The purpose of this essay is not to determine whether or not, were the merger to go ahead, would it significantly lower competition (slc), as without new players entering the game this is somewhat inevitable. Our concern is whether any entrant that has the capacity to counterbalance this reduced competition in the market is significantly deterred from entering due to the existance of barriers. In determining this it must be proven that entry is not only possible but likely (European Union, 2004). One must not get too bogged down in proving that entrants can enter a market as this information is rather trivial. Competition policy must comprehend the perspective of the potential entrant in which case it does not matter if they could enter, but whether or not they would. The likelihood of entry is based on profitability in a post-merger scenario (Masey, 2008). In turn the profitability of entering the market is determined by a number of factors including barriers to entry which are relevant to this case, not because they enable incumbents to make excess profits but because they reduce entrant profitability.
Once proven likely the entity must prove that an entrant would be able to enter the market in a timely fashion in order to pose a genine threat to the incumbent firm (European Union, 2004). If there is too great a time lag the merged entity may benefit from anti-competitive behaviour (such as setting prices above a competitive level) for long enough to create a lasting negative effect before the competitor enters the market. As long as the returns on engaging in such activity are high enough to cover any switching costs and opportunity costs forgone, the trade-off faced by the incumbent favors anti-competitive behaviour, if even only in the short-run, and the threat of potential entry will not have the required restraining affect. This point is reiterrated by McAfee et al. in their paper entitled ‘When are Sunk Costs Barriers to Entry?’, saying, ‘Entrants might take so long to achieve market significance that the merger nonetheless produces sustained anti-competitive affects’ (2004).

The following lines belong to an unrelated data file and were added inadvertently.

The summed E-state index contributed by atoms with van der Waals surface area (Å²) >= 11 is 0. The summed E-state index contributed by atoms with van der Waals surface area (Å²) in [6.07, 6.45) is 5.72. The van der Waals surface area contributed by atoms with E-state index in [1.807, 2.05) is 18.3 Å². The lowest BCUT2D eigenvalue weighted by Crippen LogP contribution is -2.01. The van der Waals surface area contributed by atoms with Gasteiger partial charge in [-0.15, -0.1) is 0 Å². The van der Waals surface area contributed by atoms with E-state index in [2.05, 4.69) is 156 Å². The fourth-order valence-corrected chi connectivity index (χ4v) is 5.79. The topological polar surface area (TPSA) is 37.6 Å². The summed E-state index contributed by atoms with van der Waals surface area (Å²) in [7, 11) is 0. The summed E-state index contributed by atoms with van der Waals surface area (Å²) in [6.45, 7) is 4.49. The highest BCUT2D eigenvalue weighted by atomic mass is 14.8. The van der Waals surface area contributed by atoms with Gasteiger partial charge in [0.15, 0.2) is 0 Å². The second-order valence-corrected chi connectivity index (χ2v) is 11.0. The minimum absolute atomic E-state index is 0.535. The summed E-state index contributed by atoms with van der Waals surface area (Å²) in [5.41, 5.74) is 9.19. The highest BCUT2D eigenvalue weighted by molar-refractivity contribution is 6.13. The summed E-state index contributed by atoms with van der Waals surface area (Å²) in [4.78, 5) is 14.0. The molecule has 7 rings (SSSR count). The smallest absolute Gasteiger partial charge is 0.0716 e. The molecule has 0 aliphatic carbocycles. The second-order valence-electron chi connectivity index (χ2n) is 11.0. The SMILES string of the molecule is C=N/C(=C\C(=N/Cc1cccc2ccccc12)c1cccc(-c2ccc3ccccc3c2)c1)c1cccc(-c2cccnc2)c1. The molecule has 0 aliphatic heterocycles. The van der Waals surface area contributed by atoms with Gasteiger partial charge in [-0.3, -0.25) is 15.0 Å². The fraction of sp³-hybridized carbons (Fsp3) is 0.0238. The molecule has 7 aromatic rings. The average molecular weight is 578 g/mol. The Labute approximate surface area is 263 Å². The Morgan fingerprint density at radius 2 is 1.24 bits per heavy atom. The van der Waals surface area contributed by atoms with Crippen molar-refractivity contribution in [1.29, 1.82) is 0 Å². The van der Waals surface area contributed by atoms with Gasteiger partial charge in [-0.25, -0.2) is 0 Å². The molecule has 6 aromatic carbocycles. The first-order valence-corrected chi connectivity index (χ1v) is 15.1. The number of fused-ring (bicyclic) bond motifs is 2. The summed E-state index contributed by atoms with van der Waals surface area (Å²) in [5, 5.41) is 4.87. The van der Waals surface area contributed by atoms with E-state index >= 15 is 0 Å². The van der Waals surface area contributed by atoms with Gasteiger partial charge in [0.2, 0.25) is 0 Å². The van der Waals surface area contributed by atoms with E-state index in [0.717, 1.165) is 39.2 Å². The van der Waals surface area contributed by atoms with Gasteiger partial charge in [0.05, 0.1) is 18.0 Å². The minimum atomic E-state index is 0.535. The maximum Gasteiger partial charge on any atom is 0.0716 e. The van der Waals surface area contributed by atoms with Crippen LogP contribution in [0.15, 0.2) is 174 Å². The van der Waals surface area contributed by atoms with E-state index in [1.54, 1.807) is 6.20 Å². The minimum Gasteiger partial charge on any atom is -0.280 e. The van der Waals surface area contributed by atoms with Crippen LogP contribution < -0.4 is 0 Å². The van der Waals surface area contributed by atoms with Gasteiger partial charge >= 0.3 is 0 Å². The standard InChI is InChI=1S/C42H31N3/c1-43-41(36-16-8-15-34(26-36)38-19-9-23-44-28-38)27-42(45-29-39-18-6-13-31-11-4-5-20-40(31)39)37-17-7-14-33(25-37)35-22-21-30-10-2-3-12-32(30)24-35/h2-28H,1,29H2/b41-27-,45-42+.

Having met the two previous criteria it must then be proven that, even if the firm manages to successfully enter the market, the competition they provide will be sufficient to actually exert a constraint on the merged entity, the same as or at least close to that currently exerted on the proposed merging entities by each other (European Union, 2004). In the case of this merger in particular this is where the greatest challenge lies for the merging parties as the commission finds them to be eachothers ‘closest competitors’(European Union, 2007) and are in fact, on many of the overlapping routes, eachothers only competitors. Identifying a potential entrant with the scope of bearing any constraint on the merged entity seeems unlikely in which case the Commission is within its rights to block the proposal. If potential entrants do not meet all three of the aforementioned criteria the merger will not be passed.
In order to truly understand the subject of barriers to entry we must first refer to the surrounding economic theory from which we can then draw our own conclusions. Essentially there are two central and contradicting schools of thought pioneered by Joe S. Bain and George J. Stigler respectively. In his 1956 book entitled ‘Barriers to New Competition’, Bain defines barriers to entry as ‘the set of technology or product conditions that allow incumbent firms to earn economic profits in the long run’ and identifies three main causes of such barriers, namely; Economies of scale, Product diferentiation and Absolute cost advantages. While it is evident that Bain is emphasizing the ability of the incumbent to earn excess profits, Stigler, in contrast, focuses more on the entrant’s perspective defining a barrier as ‘a cost of producing..which must be borne by a firm which seeks to enter an industry but is not borne by firms already in the...
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